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January 2018

Managing a global brand locally

Whether you’re working within the boundaries of a global brand developed elsewhere in the world, or you’re responsible for a brand that needs to work globally, it can be tricky.


Reflecting cultural differences, bridging the divide with head office, managing different skill levels and bending the rules so the brand can work for you. They’re all big challenges, so how do you tackle them? We would love to say that there is a magic bullet or a perfect answer. But, sadly there isn’t – it’s more of an art than a science.


However, we do have a view. Sit back and enjoy our thoughts and, who knows, your team may become the Magic Stars within your global brand and communications network…

We think the following six points are key to successfully managing a global brand locally:

  1. Put things in context
  2. Knowing international means knowing what you don’t know
  3. Earn permission to stray
  4. One size doesn’t fit all
  5. Choose your battles
  6. It’s all talk, talk, talk
1. Put things in context

The global brand is owned and managed centrally but you are responsible for it in the UK and/or EMEA. From experience you know that some aspects of the global brand need to change to ensure it resonates in your region. You recognise the importance of brand consistency, but you also know it’s critical you achieve your business and marketing objectives.

Of course, the global brand team will understand that global requirements and those of each region or country will differ. But, they are unlikely to understand the implications of these regional variations for the local brand.

This is where you come in. You need to educate them. You need to help them understand the context for the global brand in your region. Why? The better they understand the context informing your specific brand and marketing challenges, the more likely they are to support you. Below we recommend some tools to capture and communicate this context in a useful way.   


Using the ‘PESTLE’ analysis tool you can review your market through six ‘lenses’: Political, Economic, Social, Technological, Legal and Environmental. For example, the political and economic uncertainty being caused by Brexit in the EMEA region would be relevant to both the P and E of PESTLE. Regional players disrupting the local market with new technologies would be relevant to the T. Once you have completed the PESTLE analysis, the next step is to capture the implications for brand and marketing in your region. Then share with the global team. 

Strategic marketing plan

Your strategic marketing plan presents another opportunity to demonstrate how your regional context has implications for the global brand. Include your PESTLE analysis in the document and show how it informs your marketing plans. 

Immersion session

How about setting up a half-day workshop to immerse the global brand team in your world? Share your PESTLE analysis and your strategic plan face-to-face. Give them a chance to really get under the skin of your regional challenges and how the global brand is impacted. 


You and your team will not be the only ones speaking with the global team. Ensure that your senior management team or regional board are also on message. Arm them with the regional context, rationale and facts using FAQs.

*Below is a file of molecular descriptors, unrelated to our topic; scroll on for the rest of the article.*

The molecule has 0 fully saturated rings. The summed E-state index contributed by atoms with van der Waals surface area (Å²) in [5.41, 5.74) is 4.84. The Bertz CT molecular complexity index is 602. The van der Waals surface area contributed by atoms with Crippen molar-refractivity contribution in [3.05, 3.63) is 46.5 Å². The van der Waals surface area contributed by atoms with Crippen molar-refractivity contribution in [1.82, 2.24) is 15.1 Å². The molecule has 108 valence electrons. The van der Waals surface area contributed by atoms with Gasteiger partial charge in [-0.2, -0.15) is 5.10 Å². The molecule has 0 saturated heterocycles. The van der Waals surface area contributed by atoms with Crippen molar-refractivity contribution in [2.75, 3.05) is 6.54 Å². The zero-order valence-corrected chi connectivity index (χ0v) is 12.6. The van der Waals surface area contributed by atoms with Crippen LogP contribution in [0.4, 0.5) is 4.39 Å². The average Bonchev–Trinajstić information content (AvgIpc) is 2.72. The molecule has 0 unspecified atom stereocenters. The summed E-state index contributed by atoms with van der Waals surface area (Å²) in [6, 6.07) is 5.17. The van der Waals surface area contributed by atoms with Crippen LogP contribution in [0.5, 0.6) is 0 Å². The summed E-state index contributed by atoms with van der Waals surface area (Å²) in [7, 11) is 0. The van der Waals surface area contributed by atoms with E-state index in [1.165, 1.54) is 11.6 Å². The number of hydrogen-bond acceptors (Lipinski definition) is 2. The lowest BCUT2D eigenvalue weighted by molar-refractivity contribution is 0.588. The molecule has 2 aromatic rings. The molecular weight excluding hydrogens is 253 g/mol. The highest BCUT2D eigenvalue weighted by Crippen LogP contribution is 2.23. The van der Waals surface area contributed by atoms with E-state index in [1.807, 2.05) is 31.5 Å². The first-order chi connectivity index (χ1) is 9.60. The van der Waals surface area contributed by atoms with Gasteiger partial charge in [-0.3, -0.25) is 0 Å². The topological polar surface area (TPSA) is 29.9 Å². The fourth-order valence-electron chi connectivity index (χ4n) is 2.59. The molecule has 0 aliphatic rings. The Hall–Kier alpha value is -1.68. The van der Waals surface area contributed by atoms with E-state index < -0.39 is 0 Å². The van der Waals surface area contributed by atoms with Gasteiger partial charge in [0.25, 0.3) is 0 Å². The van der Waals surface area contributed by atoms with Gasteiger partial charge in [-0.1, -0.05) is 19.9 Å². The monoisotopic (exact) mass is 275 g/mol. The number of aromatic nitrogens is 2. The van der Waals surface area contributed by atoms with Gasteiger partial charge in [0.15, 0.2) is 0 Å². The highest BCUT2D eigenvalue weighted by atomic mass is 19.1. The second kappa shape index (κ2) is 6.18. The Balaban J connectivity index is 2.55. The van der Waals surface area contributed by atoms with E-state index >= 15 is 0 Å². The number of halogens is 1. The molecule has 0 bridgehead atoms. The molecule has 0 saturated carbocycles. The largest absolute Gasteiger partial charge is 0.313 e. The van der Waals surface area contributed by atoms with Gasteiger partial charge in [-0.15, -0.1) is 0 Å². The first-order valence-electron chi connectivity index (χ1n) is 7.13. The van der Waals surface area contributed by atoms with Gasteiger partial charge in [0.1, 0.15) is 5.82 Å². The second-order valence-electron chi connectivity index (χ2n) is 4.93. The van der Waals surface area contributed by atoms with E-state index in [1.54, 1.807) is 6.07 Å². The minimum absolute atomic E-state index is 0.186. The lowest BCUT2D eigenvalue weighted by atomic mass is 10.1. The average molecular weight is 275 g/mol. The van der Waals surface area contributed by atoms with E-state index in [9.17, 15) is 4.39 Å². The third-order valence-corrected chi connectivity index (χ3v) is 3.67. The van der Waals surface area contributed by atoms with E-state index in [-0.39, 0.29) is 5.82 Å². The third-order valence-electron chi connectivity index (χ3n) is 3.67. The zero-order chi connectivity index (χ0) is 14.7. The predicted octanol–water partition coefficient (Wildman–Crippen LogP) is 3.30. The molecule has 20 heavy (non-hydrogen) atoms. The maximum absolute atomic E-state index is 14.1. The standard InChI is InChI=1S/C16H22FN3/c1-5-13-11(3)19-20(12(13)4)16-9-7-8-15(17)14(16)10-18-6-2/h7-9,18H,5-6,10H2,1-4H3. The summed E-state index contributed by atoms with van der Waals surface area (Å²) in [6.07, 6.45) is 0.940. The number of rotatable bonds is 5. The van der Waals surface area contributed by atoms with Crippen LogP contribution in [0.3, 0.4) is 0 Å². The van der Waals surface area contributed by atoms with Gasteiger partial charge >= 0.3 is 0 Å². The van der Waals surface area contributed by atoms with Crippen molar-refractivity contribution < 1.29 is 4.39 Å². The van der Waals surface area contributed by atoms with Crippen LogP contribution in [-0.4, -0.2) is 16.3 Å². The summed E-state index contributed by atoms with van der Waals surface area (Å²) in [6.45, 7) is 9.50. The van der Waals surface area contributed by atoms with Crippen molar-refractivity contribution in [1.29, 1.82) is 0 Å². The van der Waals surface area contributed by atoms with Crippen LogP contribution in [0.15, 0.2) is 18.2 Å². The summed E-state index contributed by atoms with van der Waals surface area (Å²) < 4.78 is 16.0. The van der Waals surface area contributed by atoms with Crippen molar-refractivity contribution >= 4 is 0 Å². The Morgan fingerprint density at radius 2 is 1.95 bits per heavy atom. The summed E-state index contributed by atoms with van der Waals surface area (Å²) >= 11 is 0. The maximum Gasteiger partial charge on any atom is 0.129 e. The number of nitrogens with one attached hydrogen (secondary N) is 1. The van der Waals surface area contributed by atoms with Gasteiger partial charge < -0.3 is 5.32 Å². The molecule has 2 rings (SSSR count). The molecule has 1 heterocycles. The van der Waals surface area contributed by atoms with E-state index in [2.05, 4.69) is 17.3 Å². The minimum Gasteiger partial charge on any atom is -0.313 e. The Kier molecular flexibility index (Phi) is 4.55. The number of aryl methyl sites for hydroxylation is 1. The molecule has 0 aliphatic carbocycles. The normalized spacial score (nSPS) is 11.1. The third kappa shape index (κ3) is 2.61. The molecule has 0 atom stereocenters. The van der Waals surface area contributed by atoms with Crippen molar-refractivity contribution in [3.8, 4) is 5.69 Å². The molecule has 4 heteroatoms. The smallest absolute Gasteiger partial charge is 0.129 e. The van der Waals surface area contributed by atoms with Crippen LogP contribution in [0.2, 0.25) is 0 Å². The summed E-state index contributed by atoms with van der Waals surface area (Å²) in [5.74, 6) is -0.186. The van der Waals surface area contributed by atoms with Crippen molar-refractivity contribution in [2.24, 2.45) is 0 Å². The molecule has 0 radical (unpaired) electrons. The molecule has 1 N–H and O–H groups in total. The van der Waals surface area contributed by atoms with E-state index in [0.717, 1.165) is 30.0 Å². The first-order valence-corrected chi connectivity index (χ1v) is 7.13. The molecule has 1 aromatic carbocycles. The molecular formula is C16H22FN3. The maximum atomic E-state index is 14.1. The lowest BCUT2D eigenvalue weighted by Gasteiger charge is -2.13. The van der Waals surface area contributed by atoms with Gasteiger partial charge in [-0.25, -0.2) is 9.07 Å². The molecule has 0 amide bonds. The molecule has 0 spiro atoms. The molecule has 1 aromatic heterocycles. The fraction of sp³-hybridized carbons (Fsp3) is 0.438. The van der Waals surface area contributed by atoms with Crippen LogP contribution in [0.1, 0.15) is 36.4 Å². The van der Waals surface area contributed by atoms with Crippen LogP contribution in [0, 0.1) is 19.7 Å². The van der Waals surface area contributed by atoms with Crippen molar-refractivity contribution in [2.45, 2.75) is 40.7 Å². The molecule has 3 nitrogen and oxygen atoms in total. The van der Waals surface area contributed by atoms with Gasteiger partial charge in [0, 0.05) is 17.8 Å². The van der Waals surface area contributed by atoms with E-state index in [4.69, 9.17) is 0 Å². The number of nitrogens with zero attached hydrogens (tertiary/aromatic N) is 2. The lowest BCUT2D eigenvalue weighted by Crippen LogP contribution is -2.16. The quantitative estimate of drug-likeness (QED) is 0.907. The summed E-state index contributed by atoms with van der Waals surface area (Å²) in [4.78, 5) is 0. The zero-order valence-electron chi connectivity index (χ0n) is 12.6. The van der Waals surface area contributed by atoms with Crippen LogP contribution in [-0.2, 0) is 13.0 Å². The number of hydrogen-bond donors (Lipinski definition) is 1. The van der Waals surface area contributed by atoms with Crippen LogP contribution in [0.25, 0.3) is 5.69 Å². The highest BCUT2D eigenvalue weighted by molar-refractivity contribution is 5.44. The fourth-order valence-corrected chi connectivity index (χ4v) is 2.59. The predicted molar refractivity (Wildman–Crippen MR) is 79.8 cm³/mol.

2. Knowing international means knowing what you don’t know

consider putting together a small team of internal people from different regions

Whether you’re the owner of the global brand, the manager of a region such as EMEA, or a local outpost of a global business, never make assumptions on how to nuance your communications to ensure they resonate locally.

Nuancing is about reflecting crucial subtleties of language and style. It’s about understanding genuine regional differences that mean different markets work in different ways. The only way you can do this is through testing or sense-checking of some kind. This almost always uncovers unexpected insights. Insights that can transform the effectiveness of your communication.  

Depending on the nature of the project, this might be through formal market research. However, it doesn’t have to, and there’ll be plenty of situations where there’s not the time, budget, nor appetite for something formal. Instead consider the following:  

Reach out to colleagues in your offices in those regions and sense-check the work with them. Select people who know that market and culture well and, preferably, are fairly communications-savvy.  

For something more formal, consider putting together a small team of internal people from different regions to create a consultation panel that sense-check the work at intervals throughout its development to ensure it’ll work in those regions.  

Finally, if it’s just about sense-checking a headline or copy in different languages (and it’s not appropriate to ask people internally) reach out to your communications agency who will be able to organise it with their international linguist contacts.  

consider putting together a small team of internal people from different regions

3. Earn permission to stray

So, you know that you need to do something (slightly) different in your market or markets. Something that may not be 100% aligned with the global brand or ‘template’. So, how do you get permission to stray? To carefully tread a different but aligned path? Without this permission your efforts could be quashed or significantly stifled. It could lead to a breakdown of trust and you being seen as someone who’s ‘going rogue’. So, what tactics should you employ? Here are some ideas:  

Show you get it